As an alternative to PEGylation, the in vivo clearance of peptides can also be reduced by linking the peptides to certain other molecules or peptides. For instance, certain albumin binding peptides display an unusually long half-life of 2.3 h when injected by intravenous bolus into rabbits (Dennis et al., 2002, J Biol Chem. 277: 35035-35043). A peptide of this type, fused to the anti-tissue factor Fab of D3H44 enabled the Fab to bind albumin while retaining the ability of the Fab to bind tissue factor (Nguyen et al., 2006, Protein Eng Des Sel. 19: 291-297.). This interaction with albumin resulted in significantly reduced in vivo clearance and extended half-life in mice and rabbits, when compared with the wild-type D3H44 Fab, comparable with those seen for PEGylated Fab molecules, immunoadhesins, and albumin fusions. WO2010/127336 sets forth suitable synthesis strategies utilizing an ABP as well as an albumin-binding small molecule (ABM), and optionally employing a spacer between the components. Those procedures resulted in the production of conjugates of ABP- and ABM-compstatin analogs capable of inhibiting complement activation and also exhibiting extended in vivo survival. Indeed, the ABP was able to improve the half-life of a compstatin analog by 21 fold without significantly compromising its inhibitory activity. Thus, such conjugates enable the systemic administration of the inhibitor without infusion.
The binding properties and complement activation-inhibiting activity of compstatin analogs, peptidomimetics and conjugates may be tested by a variety of assays known in the art. In various embodiments, the assays described in Example 1 are utilized. A non-exhaustive list of other assays is set forth in U.S. Pat. No. 6,319,897, WO99/13899, WO2004/026328 and WO2007/062249, including, but not limited to, (1) peptide binding to C3 and C3 fragments; (2) various hemolytic assays; (3) measurement of C3 convertase-mediated cleavage of C3; and (4) measurement of Factor B cleavage by Factor D.
The peptides and peptidomimetics described herein are of practical utility for any purpose for which compstatin itself is utilized, as known in the art. Such uses include, but are not limited to: (1) inhibiting complement activation in the serum, tissues or organs of a patient (human or animal), which can facilitate treatment of certain diseases or conditions, including but not limited to, age-related macular degeneration, rheumatoid arthritis, spinal cord injury, Parkinson's disease, Alzheimer's disease, cancer, and respiratory disorders such as asthma, chronic obstructive pulmonary disease (COPD), allergic inflammation, emphysema, bronchitis, bronchiecstasis, cyctic fibrosis, tuberculosis, pneumonia, respiratory distress syndrome (RDS—neonatal and adult), rhinitis and sinusitis; (2) inhibiting complement activation that occurs during cell or organ transplantation, or in the use of artificial organs or implants (e.g., by coating or otherwise treating the cells, organs, artificial organs or implants with a peptide of the invention); (3) inhibiting complement activation that occurs during extracorporeal shunting of physiological fluids (blood, urine) (e.g., by coating the tubing through which the fluids are shunted with a peptide of the invention); and (4) in screening of small molecule libraries to identify other inhibitors of compstatin activation (e.g., liquid- or solid-phase high-throughput assays designed to measure the ability of a test compound to compete with a compstatin analog for binding with C3 or a C3 fragment).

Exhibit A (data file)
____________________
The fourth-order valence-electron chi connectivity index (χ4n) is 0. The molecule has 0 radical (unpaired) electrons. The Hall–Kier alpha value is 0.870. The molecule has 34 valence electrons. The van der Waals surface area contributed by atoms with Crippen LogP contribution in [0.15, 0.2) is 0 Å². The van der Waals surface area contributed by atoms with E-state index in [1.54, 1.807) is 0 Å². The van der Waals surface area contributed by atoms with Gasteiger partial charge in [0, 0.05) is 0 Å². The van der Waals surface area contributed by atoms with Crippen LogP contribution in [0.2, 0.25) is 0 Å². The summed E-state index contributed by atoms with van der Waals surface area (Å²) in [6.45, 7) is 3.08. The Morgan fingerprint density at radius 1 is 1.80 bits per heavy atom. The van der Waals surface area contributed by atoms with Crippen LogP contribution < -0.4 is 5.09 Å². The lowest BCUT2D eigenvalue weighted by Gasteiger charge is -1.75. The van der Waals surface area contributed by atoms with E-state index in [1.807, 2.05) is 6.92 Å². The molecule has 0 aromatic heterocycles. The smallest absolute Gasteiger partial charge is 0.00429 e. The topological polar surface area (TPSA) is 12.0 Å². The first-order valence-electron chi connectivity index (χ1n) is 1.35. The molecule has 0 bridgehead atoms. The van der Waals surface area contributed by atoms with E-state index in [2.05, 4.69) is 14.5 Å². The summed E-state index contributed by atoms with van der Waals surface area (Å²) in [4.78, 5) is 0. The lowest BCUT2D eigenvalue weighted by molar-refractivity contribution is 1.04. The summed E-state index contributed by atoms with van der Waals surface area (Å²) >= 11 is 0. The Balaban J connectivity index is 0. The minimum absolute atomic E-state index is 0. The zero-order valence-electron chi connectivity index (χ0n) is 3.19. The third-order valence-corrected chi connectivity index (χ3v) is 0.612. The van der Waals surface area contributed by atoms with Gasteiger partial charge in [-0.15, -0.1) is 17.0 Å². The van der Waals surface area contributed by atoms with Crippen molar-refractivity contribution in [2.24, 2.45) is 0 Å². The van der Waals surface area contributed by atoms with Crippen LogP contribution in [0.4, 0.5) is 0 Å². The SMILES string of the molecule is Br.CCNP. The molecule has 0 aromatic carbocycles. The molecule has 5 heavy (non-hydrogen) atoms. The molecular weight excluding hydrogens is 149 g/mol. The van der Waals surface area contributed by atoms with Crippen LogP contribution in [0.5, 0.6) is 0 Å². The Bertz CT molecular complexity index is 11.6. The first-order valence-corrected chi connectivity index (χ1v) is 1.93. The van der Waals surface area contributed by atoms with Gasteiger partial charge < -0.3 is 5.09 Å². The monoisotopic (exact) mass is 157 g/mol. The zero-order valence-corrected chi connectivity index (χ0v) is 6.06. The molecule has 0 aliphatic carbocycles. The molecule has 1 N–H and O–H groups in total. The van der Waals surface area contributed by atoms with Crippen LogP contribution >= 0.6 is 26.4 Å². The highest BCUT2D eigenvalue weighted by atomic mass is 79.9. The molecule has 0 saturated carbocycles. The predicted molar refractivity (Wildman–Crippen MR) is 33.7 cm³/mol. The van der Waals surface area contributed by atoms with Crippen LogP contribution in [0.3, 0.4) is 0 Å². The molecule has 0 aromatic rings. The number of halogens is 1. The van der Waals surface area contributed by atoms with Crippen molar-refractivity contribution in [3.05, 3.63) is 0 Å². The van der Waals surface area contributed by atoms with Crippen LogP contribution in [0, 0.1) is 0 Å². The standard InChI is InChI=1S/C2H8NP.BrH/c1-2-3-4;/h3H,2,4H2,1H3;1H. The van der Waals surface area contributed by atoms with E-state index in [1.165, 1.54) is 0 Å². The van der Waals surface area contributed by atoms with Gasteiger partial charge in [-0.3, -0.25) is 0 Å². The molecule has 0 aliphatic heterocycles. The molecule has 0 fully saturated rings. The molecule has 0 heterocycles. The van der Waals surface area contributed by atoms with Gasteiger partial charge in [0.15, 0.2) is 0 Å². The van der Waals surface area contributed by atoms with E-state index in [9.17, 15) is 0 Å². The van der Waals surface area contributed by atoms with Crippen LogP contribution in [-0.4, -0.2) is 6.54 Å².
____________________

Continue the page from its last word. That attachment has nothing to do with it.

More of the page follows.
To implement one or more of the utilities mentioned above, another aspect of the invention features pharmaceutical compositions comprising the compstatin analogs or conjugates described and exemplified herein. Such a pharmaceutical composition may consist of the active ingredient alone, in a form suitable for administration to a subject, or the pharmaceutical composition may comprise the active ingredient and one or more pharmaceutically acceptable carriers, one or more additional ingredients, or some combination of these. The active ingredient may be present in the pharmaceutical composition in the form of a physiologically acceptable ester or salt, such as in combination with a physiologically acceptable cation or anion, as is well known in the art.
The formulations of the pharmaceutical compositions may be prepared by any method known or hereafter developed in the art of pharmacology. In general, such preparatory methods include the step of bringing the active ingredient into association with a carrier or one or more other accessory ingredients, and then, if necessary or desirable, shaping or packaging the product into a desired single- or multi-does unit.
As used herein, the term “pharmaceutically-acceptable carrier” means a chemical composition with which a complement inhibitor may be combined and which, following the combination, can be used to administer the complement inhibitor to a mammal.
The following example is provided to describe the invention in greater detail. It is intended to illustrate, not to limit, the invention.
Cystathionine compstatin analogs were synthesized in accordance with standard methods and the schemes set forth below. Schematic representations of the analogs and the orientation of their respective thioether bonds are shown in
A. Synthesis of Monomers:
B. Synthesis of W49A Cystathionine Compstatin Analogs (the CP20 Compstatin Analog was Sythesized Similarly):
Complement Inhibition Analysis.